Weakness of the USD is offset with higher rail freight rates, increased elevation margins, and widening ocean freight spreads. US wheat is a long way from competitive today. Hard red winter wheat growers have sold +50%-65% of their harvest. Shippers/ware-housemen have hard red winter tucked away, despite improved row crop conditions which was supposed to push wheat to the market for Aug/Sep, but we are still waiting for those offers. Freight is now the excuse why shippers are not offering wheat in any position. The increased freight rates for nearby and deferred positions has widened the cash carry to encourage shippers/ware-housemen to hold their basis ownership.
The situation is different for soft red winter wheat. Grower sales are 80% of their harvest with excellent quality which adds to supply. Plus they have Ontario wheat competing in the US domestic and export markets. Cash bids are just treading water above delivery values on the river, with September barges bid +65 WU to keep pace with higher barge freight. There is no sizeable domestic demand for Jul/Aug/Sep, with mills covered until at least the fall. Some cash traders believe we will see the classic basis appreciation in O/N/D when row crop harvest and higher freight demand a premium for handling wheat.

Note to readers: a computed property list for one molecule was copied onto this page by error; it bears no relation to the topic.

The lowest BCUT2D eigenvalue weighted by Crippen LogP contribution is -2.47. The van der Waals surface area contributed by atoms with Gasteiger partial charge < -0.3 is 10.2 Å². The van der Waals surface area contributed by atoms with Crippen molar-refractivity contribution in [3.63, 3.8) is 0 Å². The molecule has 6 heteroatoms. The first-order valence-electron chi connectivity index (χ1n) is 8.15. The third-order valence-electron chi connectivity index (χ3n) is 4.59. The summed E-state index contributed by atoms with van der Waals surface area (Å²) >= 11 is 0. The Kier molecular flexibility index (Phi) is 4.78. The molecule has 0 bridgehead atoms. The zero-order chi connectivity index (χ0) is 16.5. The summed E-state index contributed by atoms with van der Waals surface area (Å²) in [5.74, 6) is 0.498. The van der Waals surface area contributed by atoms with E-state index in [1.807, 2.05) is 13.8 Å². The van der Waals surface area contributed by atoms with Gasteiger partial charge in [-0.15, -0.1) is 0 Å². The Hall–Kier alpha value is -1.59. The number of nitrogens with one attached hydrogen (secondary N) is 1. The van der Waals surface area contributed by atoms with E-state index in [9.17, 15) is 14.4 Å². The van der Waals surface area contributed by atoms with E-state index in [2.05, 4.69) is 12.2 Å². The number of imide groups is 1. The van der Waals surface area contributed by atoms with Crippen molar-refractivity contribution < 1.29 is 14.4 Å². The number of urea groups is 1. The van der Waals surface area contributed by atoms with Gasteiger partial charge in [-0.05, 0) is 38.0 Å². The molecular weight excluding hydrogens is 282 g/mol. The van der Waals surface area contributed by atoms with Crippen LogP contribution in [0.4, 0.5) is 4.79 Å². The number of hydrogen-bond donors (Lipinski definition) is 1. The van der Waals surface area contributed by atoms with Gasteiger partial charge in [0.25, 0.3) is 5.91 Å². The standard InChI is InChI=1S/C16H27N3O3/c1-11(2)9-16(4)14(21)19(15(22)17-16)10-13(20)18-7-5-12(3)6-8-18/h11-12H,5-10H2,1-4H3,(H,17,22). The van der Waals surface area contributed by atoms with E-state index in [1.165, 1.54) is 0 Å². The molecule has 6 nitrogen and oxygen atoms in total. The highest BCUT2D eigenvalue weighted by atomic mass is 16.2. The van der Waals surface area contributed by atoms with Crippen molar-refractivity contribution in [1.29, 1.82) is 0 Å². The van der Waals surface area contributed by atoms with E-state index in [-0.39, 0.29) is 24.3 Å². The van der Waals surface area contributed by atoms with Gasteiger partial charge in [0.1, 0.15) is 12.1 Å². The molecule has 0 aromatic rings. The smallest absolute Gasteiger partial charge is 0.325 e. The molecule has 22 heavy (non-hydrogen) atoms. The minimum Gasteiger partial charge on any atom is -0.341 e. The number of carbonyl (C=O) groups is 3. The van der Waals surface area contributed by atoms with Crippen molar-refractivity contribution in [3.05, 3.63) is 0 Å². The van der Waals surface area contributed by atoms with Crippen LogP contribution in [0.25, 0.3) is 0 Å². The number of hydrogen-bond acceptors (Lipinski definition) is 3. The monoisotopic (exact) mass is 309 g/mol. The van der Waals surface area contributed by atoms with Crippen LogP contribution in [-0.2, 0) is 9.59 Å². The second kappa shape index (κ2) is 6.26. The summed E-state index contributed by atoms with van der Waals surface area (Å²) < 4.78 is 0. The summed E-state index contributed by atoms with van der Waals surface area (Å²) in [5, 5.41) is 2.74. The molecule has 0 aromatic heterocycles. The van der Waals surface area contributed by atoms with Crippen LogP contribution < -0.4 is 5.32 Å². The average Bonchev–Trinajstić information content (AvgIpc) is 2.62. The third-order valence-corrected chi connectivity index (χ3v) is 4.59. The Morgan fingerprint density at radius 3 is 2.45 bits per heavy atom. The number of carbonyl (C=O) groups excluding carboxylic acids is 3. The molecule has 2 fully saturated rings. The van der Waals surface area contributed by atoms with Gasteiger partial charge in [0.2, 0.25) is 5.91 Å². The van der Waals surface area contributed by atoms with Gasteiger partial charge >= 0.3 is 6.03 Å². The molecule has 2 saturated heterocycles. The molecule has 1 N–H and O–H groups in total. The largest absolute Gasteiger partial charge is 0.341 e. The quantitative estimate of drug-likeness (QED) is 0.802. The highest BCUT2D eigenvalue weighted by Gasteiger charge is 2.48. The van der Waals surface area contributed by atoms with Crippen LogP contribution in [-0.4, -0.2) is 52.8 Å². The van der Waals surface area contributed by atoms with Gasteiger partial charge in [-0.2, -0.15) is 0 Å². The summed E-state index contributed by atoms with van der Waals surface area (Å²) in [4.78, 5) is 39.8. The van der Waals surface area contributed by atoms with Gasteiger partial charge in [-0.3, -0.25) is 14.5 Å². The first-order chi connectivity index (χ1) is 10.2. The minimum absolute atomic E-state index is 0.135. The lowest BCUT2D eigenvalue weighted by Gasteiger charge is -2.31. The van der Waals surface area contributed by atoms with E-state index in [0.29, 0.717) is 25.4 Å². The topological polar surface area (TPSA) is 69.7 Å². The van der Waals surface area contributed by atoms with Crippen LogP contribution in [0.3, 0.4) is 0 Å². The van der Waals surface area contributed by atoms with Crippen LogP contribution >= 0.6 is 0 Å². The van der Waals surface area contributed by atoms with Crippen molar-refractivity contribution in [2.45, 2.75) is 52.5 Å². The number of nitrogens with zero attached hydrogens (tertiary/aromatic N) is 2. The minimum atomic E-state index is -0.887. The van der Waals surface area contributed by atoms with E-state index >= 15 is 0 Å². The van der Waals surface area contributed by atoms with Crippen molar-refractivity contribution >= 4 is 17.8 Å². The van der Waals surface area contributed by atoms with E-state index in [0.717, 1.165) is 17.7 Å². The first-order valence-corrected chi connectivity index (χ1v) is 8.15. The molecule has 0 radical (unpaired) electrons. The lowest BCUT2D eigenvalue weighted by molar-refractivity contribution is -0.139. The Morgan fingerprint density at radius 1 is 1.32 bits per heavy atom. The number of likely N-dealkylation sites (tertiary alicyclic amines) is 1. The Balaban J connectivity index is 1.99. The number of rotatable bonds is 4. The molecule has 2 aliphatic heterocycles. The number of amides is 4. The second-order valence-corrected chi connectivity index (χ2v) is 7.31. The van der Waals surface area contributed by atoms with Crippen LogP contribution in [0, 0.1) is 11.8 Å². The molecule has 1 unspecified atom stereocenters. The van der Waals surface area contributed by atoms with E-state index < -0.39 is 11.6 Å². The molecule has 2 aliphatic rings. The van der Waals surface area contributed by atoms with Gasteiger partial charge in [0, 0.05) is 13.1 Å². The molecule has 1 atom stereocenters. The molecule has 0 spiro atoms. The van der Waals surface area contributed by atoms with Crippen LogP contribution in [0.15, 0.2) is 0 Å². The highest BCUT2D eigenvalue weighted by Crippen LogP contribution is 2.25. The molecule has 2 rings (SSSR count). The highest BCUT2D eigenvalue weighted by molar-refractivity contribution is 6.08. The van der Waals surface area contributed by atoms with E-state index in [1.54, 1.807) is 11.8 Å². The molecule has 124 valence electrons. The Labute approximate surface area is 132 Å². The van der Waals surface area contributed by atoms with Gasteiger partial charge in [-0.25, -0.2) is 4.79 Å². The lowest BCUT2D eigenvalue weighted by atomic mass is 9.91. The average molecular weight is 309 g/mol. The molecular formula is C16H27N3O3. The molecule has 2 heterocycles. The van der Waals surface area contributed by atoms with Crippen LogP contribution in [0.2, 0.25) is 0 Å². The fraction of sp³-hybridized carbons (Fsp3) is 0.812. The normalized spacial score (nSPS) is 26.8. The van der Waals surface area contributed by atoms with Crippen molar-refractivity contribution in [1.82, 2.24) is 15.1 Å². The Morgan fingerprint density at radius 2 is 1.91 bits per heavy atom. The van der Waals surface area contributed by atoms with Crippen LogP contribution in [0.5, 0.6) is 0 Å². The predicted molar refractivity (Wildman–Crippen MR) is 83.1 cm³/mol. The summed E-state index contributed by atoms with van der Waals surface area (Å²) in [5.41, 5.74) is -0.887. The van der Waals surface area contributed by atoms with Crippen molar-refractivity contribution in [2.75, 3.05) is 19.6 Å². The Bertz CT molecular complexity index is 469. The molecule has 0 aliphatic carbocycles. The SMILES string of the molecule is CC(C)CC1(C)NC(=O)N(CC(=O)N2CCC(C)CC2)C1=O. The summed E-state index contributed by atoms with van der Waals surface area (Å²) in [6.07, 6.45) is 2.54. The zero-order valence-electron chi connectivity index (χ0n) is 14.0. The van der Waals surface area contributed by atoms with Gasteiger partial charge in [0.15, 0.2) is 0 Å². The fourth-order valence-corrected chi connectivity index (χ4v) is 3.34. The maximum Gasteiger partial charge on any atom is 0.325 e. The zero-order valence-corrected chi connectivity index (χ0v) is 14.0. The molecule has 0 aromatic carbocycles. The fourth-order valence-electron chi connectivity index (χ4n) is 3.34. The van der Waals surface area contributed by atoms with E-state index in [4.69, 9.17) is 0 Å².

The spring wheat domestic market is beginning to see some deferred interest for O/N/D, with bid/offers indicated at around +110/125 MWZ for 14.0% protein milling-quality DET trains. The spot market saw four milling-quality trains and 24 single cars, which included a mixture of Hard Red Winter wheat and spring wheat. South Dakota hard red winter wheat has been averaging 12.3% protein, close to last year’s 12.5%. A milling-quality 12.46% protein hard red winter wheat train traded at +125 KWU and eight 13.4% pro hard red winter wheat cars traded at +130 KWU.
The PNW market is quiet as harvest expands for soft white winter wheat and hard red winter wheat. The hot/dry weather is welcomed as it speeds up crop maturity. Record yields are expected as drier weather limits the threat of disease, improves the protein, and overall quality of the harvest.